American Mythologies: Essays on Contemporary Literature

By William Blazek; Michael K. Glenday | Go to book overview

Chapter 7
‘No Way Back Forever’: American Western
Myth in Cormac McCarthy’s Border Trilogy

Peter Messent

All the Pretty Horses and The Crossing, the first two parts of Cormac McCarthy’s The Border Trilogy, were published in 1992 and 1994 respectively. They transformed McCarthy from a writer praised and appreciated by a minority to a cult author read by a mass audience. All the Pretty Horses won the National Book Award for fiction and received the highest critical praise: ‘up there with Catch 22 and Rabbit at Rest; one of the great American postwar novels’.1The Crossing, too, became an immediate bestseller.

The most obvious feature of these two novels is their use of the conventions of the Western, though relocated in a Mexican landscape. There is every reason to believe that it is McCarthy’s reliance on this generic base that helped to stimulate the popular and critical success of the books. The Award citation for All the Pretty Horses refers to it as a novel that ‘rides on cold and exhilarating heights’ with ‘boy heroes who have the stature of true myth’. While Alan Cheuse speaks of the main protagonist, John Grady Cole, in terms of ‘one young Texan’s growth of soul’, and describes ‘his education as a breaker of horses and prodigal son, as a boy turned man by means of love and tested by imprisonment and the blade’. McCarthy’s representation of a ‘world of horses and guns … cowboys and Indians … loners and outcasts … vaqueros and caballeros’ seems to have touched some particular chord to which its audience has strongly responded.2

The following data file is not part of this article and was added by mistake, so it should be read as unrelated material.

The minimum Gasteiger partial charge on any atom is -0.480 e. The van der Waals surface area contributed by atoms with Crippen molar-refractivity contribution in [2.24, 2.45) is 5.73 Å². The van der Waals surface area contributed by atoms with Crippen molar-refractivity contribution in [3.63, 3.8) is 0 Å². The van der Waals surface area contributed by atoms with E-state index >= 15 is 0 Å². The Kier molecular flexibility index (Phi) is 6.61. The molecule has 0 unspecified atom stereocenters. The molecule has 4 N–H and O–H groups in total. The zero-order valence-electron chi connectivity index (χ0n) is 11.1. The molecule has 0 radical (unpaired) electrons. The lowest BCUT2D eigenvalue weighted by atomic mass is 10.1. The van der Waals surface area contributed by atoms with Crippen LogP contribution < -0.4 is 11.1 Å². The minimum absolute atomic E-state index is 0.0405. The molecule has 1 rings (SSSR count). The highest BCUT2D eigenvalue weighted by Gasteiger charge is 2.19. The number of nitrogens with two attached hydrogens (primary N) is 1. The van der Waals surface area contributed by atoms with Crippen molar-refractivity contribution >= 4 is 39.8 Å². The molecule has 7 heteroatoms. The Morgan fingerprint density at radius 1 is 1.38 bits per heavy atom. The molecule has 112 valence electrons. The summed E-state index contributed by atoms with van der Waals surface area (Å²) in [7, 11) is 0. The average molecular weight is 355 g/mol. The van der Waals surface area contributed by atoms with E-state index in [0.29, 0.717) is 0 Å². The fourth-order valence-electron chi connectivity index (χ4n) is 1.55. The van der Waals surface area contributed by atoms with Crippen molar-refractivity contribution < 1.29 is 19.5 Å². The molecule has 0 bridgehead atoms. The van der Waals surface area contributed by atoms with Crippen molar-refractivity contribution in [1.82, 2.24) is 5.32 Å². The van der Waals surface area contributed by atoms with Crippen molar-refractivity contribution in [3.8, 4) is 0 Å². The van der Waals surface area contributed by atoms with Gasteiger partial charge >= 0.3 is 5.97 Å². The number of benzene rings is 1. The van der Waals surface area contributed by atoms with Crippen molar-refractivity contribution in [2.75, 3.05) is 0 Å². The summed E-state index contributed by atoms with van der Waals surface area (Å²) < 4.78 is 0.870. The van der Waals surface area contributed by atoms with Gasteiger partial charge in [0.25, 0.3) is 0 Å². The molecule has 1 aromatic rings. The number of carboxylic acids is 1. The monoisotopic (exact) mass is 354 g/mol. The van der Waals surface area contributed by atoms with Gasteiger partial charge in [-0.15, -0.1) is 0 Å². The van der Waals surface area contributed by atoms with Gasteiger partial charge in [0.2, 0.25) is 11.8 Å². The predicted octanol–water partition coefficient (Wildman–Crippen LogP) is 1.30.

The Border Trilogy is not, however, the first time that McCarthy has adopted, and adapted, the Western form. Indeed, Dana Phillips judges Blood Meridian or the Evening Redness in the West (1985), which also ‘might be called a “Western”’, more ‘noteworthy’ than All the Pretty Horses. Phillips’ comment on the ‘very complicated’ nature of Blood Meridian (though, as the author also points out, ‘complication is not a quality often associated with the label Western3) might help to explain the greater

1 Morrison 4. All three novels, I would note, are centred on the white male voice.

2 See respectively, The Crossing dust-jacket quote; Cheuse 142; and Morrison 4.

3 Phillips 433, 434. This essay provides valuable analysis of McCarthy’s themes and
techniques.

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